The man for whom time stretches out painfully is one waiting in vain disappointed at not finding tomorrow already continuing yesterday.

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Explore More Quotes by Theodor W. Adorno

Only a humanity to whom death has become as indifferent as its members that has itself died can inf

Only a humanity to whom death has become as indifferent as its members, that has itself died, can inflict it administratively on innumerable people.

For a man who no longer has a homeland writing becomes a place to live.

For a man who no longer has a homeland, writing becomes a place to live.

The hardest hit as everywhere are those who have no choice.

The hardest hit, as everywhere, are those who have no choice.

Exuberant health is always as such sickness also.

Exuberant health is always as such sickness also.

Related Quotes to Explore

    For the born traveller, travelling is a besetting vice. Like other vices, it is imperious, demanding its victim’s time, money, energy and the sacrifice of comfort.

    For the born traveller, travelling is a besetting vice. Like other vices, it is imperious, demanding its victim’s time, money, energy and the sacrifice of comfort.

    When you are missing someone, time seems to move slower, and when I’m falling in love with someone, time seems to be moving faster.

    When you are missing someone, time seems to move slower, and when I’m falling in love with someone, time seems to be moving faster.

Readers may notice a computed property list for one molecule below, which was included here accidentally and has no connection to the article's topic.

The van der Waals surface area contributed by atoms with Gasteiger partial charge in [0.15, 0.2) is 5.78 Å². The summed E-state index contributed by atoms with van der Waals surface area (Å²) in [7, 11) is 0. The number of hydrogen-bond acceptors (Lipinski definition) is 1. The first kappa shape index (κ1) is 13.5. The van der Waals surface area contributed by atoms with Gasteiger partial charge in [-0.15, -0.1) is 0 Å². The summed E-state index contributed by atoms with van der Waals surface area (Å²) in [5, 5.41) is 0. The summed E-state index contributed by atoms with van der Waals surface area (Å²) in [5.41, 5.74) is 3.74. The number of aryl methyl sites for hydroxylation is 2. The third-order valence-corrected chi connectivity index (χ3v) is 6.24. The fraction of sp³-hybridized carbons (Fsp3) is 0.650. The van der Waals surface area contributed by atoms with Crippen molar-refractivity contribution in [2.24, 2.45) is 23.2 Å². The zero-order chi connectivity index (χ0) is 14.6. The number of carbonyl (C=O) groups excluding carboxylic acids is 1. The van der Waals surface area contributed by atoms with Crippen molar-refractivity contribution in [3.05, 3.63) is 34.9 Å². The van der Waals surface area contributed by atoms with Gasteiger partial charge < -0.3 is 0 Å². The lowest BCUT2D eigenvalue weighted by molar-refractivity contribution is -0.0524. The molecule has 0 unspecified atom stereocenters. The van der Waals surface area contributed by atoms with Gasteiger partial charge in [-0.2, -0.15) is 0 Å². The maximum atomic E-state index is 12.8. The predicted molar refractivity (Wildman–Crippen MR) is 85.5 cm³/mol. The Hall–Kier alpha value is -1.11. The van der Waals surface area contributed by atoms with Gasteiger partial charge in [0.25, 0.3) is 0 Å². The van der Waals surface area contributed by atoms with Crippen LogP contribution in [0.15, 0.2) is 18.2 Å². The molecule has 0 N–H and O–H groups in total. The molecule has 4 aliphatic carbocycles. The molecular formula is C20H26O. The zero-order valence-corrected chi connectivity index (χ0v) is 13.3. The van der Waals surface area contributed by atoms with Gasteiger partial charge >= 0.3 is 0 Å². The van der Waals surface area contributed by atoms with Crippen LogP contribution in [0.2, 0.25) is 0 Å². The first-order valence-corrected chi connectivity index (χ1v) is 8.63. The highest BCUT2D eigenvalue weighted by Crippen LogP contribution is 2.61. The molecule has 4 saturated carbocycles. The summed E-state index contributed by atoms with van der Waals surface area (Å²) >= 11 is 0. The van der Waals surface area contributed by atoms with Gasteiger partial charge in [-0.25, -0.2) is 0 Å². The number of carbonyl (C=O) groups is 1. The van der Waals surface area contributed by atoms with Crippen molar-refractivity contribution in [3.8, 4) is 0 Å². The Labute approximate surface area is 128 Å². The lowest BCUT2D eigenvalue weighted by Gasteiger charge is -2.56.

The greatest loss of time is delay and expectation, which depend upon the future. We let go the present, which we have in our power, and look forward to that which depends upon chance, and so relinquish a certainty for an uncertainty.

    The greatest loss of time is delay and expectation, which depend upon the future. We let go the present, which we have in our power, and look forward to that which depends upon chance, and so relinquish a certainty for an uncertainty.

    We are living in a culture entirely hypnotized by the illusion of time, in which the so-called present moment is felt as nothing but an infintesimal hairline between an all-powerfully causative past and an absorbingly important future.

    We are living in a culture entirely hypnotized by the illusion of time, in which the so-called present moment is felt as nothing but an infinitesimal hairline between an all-powerfully causative past and an absorbingly important future. 

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